Some experts in China also believe that social changes and increasing time spent gaming over the previous months will herald a long-term change.
China’s publishers and developers may be hit by a downturn in ad revenue
May saw the China Conference hosted by the South China Morning Post, with speaker Yat Siu of Animoca Brands and Outblaze suggesting that games could offer a new social space across the country.
“It’s really about building communities,” Siu said at a panel discussion. “One thing that is definitely different between this and other pandemics on a global scale, is the length this pandemic has been going on, which means that the ability to create these habits and patterns is much greater.”
Battle Royale games have their own communities; could developers work on improving interaction within lobbies and other areas to keep those new players in the long-term?
It may be something publishers like Tencent will have to consider soon, as analysts suggest that, despite the boom, they may take hits across some revenue streams in the longer-term.
One of the streams that could be affected sooner rather than later is advertising revenue. According to eMarketer, total ad spend in China will total approximately $114 billion in 2020 – YOY growth of 8.4%.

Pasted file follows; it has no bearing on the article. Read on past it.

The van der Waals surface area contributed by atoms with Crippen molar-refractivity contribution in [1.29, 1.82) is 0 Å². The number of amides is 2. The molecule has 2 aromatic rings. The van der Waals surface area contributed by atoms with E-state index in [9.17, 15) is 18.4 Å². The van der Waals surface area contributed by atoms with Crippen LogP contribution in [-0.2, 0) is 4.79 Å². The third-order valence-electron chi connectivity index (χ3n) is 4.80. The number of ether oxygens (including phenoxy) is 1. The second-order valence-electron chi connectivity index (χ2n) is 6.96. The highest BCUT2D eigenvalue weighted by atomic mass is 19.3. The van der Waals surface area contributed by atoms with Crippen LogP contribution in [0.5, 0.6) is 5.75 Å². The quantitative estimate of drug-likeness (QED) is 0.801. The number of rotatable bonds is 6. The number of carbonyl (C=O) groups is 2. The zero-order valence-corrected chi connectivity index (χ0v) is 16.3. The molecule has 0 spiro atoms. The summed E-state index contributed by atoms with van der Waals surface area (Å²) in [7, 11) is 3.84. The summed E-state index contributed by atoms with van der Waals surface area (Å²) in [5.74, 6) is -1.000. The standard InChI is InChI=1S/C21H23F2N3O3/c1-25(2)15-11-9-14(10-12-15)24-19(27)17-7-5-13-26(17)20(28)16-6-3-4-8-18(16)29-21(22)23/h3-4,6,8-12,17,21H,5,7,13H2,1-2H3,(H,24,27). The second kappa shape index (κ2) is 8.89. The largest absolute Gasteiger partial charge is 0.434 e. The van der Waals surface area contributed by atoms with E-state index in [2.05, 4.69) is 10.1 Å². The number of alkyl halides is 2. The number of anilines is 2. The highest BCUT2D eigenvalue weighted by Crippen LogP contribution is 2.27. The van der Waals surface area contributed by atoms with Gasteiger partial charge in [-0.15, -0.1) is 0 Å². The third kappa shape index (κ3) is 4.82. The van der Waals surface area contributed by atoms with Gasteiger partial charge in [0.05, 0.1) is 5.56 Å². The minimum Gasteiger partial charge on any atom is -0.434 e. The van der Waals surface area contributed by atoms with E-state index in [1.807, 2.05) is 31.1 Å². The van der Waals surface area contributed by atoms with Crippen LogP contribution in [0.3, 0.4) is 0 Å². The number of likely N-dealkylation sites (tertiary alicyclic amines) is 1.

Though an impressive figure, it’s the slowest rise since the firm started tracking Chinese advertising spend in 2011. Media advertising spend has decreased in China thanks to Covid-19; a trend that’s also been seen worldwide.
Commenting on Tencent’s Q1 2020 earnings preview, Jefferies also said it expected the company’s media ads to decline by 20%.
Tencent’s overall growth rate of 16% for its ad segment in Q1 would be slower than Q4 2019’s 19%. A wider advertising slump across the country due to the pandemic could hit game companies hard in the long-term.
Reinventing in-game monetisation may be the long-term cure
A drop in advertising revenue combined with casual gamers losing interest as societies get back to some form of post-Coronavirus normality would be a tough bust after such a glorious boom.
Include a potential recession, too, and the ingredients are there for a full-blown crisis.
Now may be the perfect time for developers and publishers in China to overhaul the way they monetise their titles to steady the ship and improve their long-term growth prospects.
A record was set for in-app purchases (IAP) in China during Q1 2020 according to Niko Partners, and that revenues for games across all platforms was approximately 30% higher than in Q1 2019.
82% of those surveyed by Niko Partners also said they spent more money on gaming, with more money spent on weekends when developers were pushing sales and other promotions such as Lunar New Year offers.
The appetite in China is clearly there to spend money in China on IAPs; companies just need to find the best combinations in-game to encourage those users to spend.